Family and Fruitfulness: A Father’s Perspective

It’s getting quiet around here.

This weekend, Emma and Trevor are helping with our church’s Core Team Retreat, so just Jodi, Lily, and I, along with our Airedale Bruno, are at home. It’s a preview of our new reality beginning early next month—our youngest as an only child; we, as nearly empty-nesters.

This situation is not extraordinary. Indeed it is almost inevitable, and certainly preferable to a basement full of adult children without direction or dreams. But both Jodi and I agree that the approaching transition feels different.

* * * * *

In the wee hours of Thursday morning, our oldest son Brendan, his bride, and his two little sons left Bismarck in a plane, bound for Minneapolis, Boston, and, ultimately, Rome. They arrived in the Eternal City early Friday; they will make their home in a convent apartment for 10 months out of 12 for the next two to three years as Brendan oversees Student Life for the University of Mary’s Rome campus.

We hope to visit them this spring. We didn’t travel back and forth to Bismarck often these past few years, but seeing the four of them in person just once a year—and the stark reality that an ocean and two half-continents lie between us—leaves a hollow feeling in my chest.

* * * * *

Tomorrow morning, we take our youngest son, Trevor, to Saint John Vianney Seminary (SJV) at the University of St. Thomas in Saint Paul to begin his undergraduate studies and formal discernment of priesthood. In his case, he’ll be less than an hour away, but it seems further somehow. SJV is an island of clean-cut, well-dressed young men living and praying together amid the highs and lows of life on a fairly typical college campus. The young men’s schedule is structured and rigorous; their access to technology—especially smart phones—is strictly limited; their studies are not oriented simply to a career field and a job, but to a lifelong vocational call.

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Wednesday Witness: What Are We Doing Here?

Blogger’s Note: Originally published on the Saint Andrew Catholic Church and School website, July 18, 2018.


One of the spiritual practices I am trying to cultivate in my life these days is holy simplicity. For example, just today I finally ditched my sleek Motorola smartphone for a bulky blue flip-phone with very limited data capabilities. My smartphone had become a distraction from the things that matter—family, friends, and even strangers who are present to me in the moment—as well as a source of frustration and anxiety. I can’t remember how to get anywhere without Google Maps and at random moments through the day, I feel the phantom buzz of notifications that don’t exist. It’s too much.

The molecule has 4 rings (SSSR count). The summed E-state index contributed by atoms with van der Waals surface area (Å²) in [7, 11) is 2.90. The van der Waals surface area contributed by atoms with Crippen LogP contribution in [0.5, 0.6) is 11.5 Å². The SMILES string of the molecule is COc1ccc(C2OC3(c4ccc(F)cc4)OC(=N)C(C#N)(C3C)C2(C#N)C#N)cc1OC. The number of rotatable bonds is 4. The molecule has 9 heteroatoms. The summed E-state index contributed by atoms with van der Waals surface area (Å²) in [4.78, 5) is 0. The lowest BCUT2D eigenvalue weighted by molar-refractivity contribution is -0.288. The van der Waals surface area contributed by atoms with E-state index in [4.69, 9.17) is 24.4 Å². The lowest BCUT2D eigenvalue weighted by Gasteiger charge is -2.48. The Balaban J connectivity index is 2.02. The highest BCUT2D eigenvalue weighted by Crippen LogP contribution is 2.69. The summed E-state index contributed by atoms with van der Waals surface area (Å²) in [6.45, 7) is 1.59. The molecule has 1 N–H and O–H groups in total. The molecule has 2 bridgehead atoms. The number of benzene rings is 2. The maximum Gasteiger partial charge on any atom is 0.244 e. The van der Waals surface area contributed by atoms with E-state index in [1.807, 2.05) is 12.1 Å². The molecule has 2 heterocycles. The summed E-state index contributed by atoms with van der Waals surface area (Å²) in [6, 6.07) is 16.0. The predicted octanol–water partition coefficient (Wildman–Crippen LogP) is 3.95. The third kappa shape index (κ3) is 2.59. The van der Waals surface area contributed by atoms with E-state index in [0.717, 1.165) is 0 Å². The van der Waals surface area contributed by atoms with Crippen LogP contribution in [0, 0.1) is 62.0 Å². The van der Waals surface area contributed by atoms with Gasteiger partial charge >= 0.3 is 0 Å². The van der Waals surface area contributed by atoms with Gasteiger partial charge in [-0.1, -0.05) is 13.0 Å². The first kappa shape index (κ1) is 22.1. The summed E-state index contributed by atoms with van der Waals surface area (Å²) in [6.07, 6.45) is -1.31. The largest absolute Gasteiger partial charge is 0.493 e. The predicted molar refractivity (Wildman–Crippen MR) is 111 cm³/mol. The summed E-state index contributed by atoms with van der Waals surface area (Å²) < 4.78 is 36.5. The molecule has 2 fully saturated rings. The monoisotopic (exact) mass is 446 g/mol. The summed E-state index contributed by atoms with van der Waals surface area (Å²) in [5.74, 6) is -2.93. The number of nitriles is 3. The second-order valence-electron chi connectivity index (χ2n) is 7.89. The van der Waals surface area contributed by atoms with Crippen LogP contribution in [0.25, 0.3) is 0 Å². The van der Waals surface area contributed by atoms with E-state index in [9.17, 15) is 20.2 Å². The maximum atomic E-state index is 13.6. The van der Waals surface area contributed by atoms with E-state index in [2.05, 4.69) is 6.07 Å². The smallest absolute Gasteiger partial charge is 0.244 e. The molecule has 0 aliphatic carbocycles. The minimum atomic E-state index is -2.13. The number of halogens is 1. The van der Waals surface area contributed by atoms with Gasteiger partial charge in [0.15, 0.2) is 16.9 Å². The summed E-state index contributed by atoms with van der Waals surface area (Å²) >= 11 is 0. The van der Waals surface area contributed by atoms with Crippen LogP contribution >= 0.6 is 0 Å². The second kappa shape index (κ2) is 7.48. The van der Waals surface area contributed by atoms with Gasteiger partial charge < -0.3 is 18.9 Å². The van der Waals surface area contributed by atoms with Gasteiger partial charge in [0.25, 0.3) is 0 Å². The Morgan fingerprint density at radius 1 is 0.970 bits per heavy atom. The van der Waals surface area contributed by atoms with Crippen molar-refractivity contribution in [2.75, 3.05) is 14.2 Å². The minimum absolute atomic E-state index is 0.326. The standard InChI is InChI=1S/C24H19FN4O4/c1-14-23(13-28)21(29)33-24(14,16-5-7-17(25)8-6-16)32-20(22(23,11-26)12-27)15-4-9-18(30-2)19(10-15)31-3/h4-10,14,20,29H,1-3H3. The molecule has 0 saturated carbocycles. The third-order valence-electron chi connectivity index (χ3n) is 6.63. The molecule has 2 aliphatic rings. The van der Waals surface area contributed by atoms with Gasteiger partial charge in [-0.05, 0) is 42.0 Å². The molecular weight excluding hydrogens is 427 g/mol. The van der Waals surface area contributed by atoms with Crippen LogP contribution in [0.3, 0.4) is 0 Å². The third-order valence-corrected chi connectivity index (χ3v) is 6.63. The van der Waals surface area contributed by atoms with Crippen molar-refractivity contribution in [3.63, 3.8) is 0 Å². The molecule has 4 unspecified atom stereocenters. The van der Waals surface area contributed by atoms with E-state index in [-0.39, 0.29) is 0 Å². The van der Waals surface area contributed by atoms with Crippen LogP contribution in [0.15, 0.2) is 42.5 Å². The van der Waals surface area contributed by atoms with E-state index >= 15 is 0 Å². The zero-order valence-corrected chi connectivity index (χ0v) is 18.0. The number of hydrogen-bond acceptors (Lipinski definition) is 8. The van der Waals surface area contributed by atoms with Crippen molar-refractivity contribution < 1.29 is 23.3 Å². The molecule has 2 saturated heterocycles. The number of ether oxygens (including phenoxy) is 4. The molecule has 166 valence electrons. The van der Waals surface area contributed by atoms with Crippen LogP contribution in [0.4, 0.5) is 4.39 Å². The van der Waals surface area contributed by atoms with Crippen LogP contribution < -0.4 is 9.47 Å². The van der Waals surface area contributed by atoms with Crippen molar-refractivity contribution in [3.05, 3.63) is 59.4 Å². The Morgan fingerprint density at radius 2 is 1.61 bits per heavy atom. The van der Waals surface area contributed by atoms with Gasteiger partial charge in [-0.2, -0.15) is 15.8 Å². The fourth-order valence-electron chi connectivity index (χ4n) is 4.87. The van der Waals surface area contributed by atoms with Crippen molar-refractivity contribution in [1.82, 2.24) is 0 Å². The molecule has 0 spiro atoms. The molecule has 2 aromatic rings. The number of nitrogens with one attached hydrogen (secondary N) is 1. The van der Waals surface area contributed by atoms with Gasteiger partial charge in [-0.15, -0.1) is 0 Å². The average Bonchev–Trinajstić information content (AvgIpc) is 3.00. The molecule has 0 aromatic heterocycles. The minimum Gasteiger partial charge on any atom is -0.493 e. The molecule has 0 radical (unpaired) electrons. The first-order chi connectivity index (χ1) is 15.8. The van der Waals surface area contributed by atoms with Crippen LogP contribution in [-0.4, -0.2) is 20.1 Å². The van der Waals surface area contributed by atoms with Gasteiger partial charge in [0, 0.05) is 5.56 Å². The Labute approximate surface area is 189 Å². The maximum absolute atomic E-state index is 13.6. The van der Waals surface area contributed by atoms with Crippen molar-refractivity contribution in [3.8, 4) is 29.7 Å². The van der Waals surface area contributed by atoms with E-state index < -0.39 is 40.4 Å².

So I’m trying to simplify: to limit the number and kind of things I am about and to do what I am doing. Continue reading

Wednesday Witness: Do What You Are Doing

mduv60nlydoh277fe0hd2b7yg0l.jpgBlogger’s Note: Originally published on the Saint Andrew Catholic Church and School website, July 11, 2018.

I came to Saint Andrew after leaving a great job as faith formation director at St. Michael Catholic Church to strike out on my own as a writer, speaker and evangelist. When I arrived here, my new career was not going according to plan: I had been unemployed for a couple of months and was getting up at 2:30 AM to sort packages for FedEx.

The part-time job I took here—communications, evangelization and outreach coordinator—was a godsend, and shortly afterward I drummed up enough freelance work to leave FedEx just as my spine was beginning to feel its age. My family had come through my unemployment without falling behind on bills, and I could clearly see that God was working in my life.

Then partway through last fall, the faith formation director here received a great job offer in the Cities. I, along with several others, stepped in to fill the void while we sought another director. The initial search was fruitless, and Fr. Mark began to nudge me to consider the role myself. Since I had just left a similar job at my home parish, I wasn’t particularly interested. But as my freelance project wrapped up, my bride and I began to wonder again how we would make ends meet. Jodi loved the prospect of steady, full-time income again. I told her and Father that I would pray on it.